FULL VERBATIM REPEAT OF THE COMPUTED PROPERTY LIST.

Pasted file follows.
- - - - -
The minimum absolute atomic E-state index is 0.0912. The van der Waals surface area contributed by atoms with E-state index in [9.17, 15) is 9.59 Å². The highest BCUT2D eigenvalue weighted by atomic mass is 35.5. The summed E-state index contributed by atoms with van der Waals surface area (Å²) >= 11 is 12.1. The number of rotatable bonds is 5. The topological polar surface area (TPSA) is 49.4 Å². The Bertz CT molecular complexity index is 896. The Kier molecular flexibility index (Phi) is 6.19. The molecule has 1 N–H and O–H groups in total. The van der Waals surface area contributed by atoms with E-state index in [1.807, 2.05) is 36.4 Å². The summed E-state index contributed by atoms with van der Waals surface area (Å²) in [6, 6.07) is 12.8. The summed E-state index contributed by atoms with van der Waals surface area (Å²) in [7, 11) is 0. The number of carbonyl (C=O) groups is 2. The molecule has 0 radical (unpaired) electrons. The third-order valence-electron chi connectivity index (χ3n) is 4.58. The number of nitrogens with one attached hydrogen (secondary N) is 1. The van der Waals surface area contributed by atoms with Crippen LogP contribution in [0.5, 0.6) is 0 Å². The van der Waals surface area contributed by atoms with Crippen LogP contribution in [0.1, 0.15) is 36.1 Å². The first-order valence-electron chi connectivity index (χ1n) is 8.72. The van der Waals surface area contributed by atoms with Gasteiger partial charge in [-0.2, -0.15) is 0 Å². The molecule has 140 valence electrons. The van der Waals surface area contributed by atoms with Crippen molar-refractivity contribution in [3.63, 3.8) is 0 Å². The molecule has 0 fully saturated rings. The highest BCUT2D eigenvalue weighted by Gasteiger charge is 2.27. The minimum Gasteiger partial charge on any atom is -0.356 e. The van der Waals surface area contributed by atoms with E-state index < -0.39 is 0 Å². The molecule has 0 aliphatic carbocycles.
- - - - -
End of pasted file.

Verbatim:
The minimum absolute atomic E-state index is 0.0912. The van der Waals surface area contributed by atoms with E-state index in [9.17, 15) is 9.59 Å². The highest BCUT2D eigenvalue weighted by atomic mass is 35.5. The summed E-state index contributed by atoms with van der Waals surface area (Å²) >= 11 is 12.1. The number of rotatable bonds is 5. The topological polar surface area (TPSA) is 49.4 Å². The Bertz CT molecular complexity index is 896. The Kier molecular flexibility index (Phi) is 6.19. The molecule has 1 N–H and O–H groups in total. The van der Waals surface area contributed by atoms with E-state index in [1.807, 2.05) is 36.4 Å². The summed E-state index contributed by atoms with van der Waals surface area (Å²) in [6, 6.07) is 12.8. The summed E-state index contributed by atoms with van der Waals surface area (Å²) in [7, 11) is 0. The number of carbonyl (C=O) groups is 2. The molecule has 0 radical (unpaired) electrons. The third-order valence-electron chi connectivity index (χ3n) is 4.58. The number of nitrogens with one attached hydrogen (secondary N) is 1. The van der Waals surface area contributed by atoms with Crippen LogP contribution in [0.5, 0.6) is 0 Å². The van der Waals surface area contributed by atoms with Crippen LogP contribution in [0.1, 0.15) is 36.1 Å². The first-order valence-electron chi connectivity index (χ1n) is 8.72. The van der Waals surface area contributed by atoms with Gasteiger partial charge in [-0.2, -0.15) is 0 Å². The molecule has 140 valence electrons. The van der Waals surface area contributed by atoms with Crippen molar-refractivity contribution in [3.63, 3.8) is 0 Å². The molecule has 0 fully saturated rings. The highest BCUT2D eigenvalue weighted by Gasteiger charge is 2.27. The minimum Gasteiger partial charge on any atom is -0.356 e. The van der Waals surface area contributed by atoms with E-state index < -0.39 is 0 Å². The molecule has 0 aliphatic carbocycles.